The UK market is moderately higher in afternoon trading Tuesday, after Eurozone finance ministers agreed to offer Spain 30 billion euros and U.K. industrial production logged an unexpected growth in May. The Asian markets closed lower as data out of China indicated weak demand.
Eurozone finance ministers on Monday endorsed the European Commission's recommendation to extend the deadline for the correction of the excessive deficit in Spain by one year to 2014. The ministers agreed to offer Spain 30 billion euros to help the country's troubled lenders.
The Euro Stoxx 50 index of eurozone bluechip stocks is gaining 1.46 percent, while the Stoxx Europe 50 index, which includes some major U.K. companies, is adding 0.87 percent.
The FTSE 100 index is currently rising 0.94 percent.
Barclays is adding 2.2 percent. The lender said its Board has reached an agreement with Bob Diamond on various matters, following his resignation as Chief Executive on July 3. Diamond will receive up to 12 months' salary, pension allowance and other benefits.
Royal Bank of Scotland is gaining 1.9 percent and Lloyds Banking is rising 0.9 percent.
Among miners, Vedanta is climbing 5.2 percent and Xstrata is advancing 3.2 percent.
Marks & Spencer is gaining 1.5 percent, after reporting a marginal drop in first-quarter sales. The retailer said Kate Bostock, Executive Director General Merchandise, would leave the firm by mutual consent.
Compass Group is falling 2.6 percent and GlaxoSmithKline is losing 1.9 percent.
Balfour Beatty is losing 3.5 percent after a trading update. SIG, which reported lower sales for the first half of the year, is declining over 5 percent.
London Capital Group is declining nearly 13 percent. The investment services company expects lower profit for its first half due to a decline in volumes amid market volatility.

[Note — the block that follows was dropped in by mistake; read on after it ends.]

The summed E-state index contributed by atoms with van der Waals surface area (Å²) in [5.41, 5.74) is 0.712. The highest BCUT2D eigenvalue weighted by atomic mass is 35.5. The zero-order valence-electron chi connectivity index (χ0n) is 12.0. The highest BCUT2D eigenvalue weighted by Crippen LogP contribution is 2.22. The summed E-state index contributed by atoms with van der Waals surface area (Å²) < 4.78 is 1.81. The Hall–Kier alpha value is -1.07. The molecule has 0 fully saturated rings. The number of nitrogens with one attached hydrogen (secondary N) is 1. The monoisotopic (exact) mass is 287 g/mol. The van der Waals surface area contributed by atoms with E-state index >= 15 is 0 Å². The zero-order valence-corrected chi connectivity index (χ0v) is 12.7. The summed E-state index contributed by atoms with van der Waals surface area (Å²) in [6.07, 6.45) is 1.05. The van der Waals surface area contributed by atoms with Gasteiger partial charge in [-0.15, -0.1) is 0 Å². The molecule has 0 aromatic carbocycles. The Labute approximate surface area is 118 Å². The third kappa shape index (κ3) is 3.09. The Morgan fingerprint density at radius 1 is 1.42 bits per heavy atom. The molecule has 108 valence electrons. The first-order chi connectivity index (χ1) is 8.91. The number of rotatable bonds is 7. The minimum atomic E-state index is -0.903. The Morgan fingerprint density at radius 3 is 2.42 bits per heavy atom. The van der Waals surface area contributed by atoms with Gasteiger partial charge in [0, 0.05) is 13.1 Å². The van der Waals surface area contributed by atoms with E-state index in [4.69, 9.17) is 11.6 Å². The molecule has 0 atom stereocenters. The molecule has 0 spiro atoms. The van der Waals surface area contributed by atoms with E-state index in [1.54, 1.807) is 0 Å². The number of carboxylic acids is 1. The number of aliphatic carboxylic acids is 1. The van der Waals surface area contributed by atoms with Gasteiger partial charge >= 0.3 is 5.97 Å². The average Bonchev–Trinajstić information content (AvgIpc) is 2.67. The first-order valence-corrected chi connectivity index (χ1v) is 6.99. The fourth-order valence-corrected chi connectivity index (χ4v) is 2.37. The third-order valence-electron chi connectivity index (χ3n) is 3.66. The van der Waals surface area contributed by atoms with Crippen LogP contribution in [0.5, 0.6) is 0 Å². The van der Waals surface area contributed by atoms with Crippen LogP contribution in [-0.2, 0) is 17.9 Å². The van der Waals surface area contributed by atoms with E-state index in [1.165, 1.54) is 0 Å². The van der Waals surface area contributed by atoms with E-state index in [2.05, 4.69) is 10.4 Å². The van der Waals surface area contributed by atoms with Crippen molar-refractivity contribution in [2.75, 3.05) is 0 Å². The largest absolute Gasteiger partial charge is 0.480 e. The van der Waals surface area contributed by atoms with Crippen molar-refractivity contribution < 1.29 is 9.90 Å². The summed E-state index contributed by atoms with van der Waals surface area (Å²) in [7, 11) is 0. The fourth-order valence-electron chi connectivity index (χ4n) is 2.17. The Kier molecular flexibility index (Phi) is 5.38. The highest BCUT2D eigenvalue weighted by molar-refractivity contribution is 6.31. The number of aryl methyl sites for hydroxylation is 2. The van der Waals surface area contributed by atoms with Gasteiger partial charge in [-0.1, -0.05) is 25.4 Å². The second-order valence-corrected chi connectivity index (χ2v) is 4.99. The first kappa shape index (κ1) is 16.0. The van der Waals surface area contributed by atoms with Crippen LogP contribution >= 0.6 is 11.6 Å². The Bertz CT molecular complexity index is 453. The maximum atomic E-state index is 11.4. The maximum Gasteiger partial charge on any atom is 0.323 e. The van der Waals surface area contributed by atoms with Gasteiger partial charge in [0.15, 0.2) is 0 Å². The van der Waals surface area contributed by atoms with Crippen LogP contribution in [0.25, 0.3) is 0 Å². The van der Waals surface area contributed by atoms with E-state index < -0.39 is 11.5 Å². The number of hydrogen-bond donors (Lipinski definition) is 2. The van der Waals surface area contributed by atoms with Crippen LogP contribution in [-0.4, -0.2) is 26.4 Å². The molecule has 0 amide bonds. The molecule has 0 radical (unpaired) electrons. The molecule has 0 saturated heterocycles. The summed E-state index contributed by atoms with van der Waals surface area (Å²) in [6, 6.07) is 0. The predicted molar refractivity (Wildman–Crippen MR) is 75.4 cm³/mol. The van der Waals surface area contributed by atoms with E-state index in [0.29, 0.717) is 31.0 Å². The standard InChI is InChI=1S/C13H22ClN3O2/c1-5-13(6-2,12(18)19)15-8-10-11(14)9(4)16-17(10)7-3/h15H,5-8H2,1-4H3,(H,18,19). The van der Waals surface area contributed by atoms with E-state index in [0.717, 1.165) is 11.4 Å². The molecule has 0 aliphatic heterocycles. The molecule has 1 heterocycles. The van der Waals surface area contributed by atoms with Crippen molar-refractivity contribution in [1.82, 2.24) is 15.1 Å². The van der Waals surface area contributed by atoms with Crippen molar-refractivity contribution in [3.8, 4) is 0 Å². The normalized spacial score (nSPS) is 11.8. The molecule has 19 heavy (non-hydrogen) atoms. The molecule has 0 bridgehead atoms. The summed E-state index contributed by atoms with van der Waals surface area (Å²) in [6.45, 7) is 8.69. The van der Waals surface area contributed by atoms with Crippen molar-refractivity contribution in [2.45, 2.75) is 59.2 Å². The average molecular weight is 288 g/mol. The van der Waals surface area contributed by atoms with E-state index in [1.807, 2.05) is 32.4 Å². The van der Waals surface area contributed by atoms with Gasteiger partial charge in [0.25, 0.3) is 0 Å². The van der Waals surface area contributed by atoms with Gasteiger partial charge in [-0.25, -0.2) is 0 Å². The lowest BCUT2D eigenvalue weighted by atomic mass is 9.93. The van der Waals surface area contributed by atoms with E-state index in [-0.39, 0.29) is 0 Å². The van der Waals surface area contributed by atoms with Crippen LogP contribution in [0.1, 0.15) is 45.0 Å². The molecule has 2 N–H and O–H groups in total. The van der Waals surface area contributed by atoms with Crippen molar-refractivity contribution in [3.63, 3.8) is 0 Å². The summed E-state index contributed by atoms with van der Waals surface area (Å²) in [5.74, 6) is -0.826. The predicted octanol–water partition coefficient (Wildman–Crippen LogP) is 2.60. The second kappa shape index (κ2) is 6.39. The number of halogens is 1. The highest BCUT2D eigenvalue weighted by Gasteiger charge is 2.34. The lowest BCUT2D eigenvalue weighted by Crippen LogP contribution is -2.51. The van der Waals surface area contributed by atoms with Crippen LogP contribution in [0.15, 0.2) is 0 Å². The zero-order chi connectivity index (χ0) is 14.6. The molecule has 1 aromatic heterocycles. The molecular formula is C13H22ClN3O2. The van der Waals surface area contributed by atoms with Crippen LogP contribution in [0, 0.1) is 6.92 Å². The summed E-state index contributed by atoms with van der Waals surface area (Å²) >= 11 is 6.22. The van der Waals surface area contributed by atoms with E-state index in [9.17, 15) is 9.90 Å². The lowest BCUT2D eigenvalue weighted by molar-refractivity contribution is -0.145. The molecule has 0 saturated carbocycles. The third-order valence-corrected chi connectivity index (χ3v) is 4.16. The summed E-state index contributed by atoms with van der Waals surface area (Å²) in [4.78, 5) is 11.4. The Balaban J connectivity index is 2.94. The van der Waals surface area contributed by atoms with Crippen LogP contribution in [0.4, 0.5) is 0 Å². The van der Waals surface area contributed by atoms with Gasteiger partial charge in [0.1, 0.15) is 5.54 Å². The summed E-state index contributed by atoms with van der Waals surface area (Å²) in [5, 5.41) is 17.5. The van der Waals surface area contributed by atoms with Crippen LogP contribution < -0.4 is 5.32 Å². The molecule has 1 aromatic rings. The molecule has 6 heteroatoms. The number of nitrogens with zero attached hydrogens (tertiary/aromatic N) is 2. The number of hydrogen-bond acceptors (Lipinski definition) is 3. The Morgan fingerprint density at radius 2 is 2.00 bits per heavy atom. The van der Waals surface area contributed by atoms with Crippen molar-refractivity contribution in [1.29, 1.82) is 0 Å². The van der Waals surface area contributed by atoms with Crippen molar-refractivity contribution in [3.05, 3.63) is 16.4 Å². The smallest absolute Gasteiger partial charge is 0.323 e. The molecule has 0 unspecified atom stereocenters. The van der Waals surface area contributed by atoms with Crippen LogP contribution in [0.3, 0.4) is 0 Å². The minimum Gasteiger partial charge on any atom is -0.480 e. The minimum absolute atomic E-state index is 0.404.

Elsewhere in Europe, the German DAX is advancing 1.47 percent and the French CAC 40 is rising 1.32 percent. Switzerland's SMI is adding 0.59 percent.
In economic news, U.K. industrial production logged an unexpected growth of 1 percent in May from a month ago, when it fell 0.4 percent, the Office for National Statistics said. Economists were forecasting a 0.2 percent fall for May.
In France, industrial production declined 1.9 percent month-on-month in May, data from statistical office Insee showed. This reversed the 1.4 percent increase in April and was more than the 1 percent drop expected by economists.
China's export growth slowed in June, while gain in imports was much weaker than forecast, signaling subdued demand both at home and abroad, official data showed.
Across Asia/Pacific, Australia's All Ordinaries slid 0.5 percent and China's Shanghai Composite Index dropped 0.3 percent. Hong Kong's Hang Seng and Japan's Nikkei 225 slipped 0.2 percent and 0.4 percent, respectively.
In the U.S., futures point to a higher open on Wall Street. In the previous session, stocks saw moderate weakness during trading but ended the session well off their worst levels of the day. The Dow slipped 0.3 percent, while the Nasdaq and the S&P 500 dipped 0.2 percent each.
In the commodity space, crude for August delivery is losing $0.50 to $85.49 per barrel and August gold is rising $4.1 to $1593.2 a troy ounce.
by RTT Staff Writer
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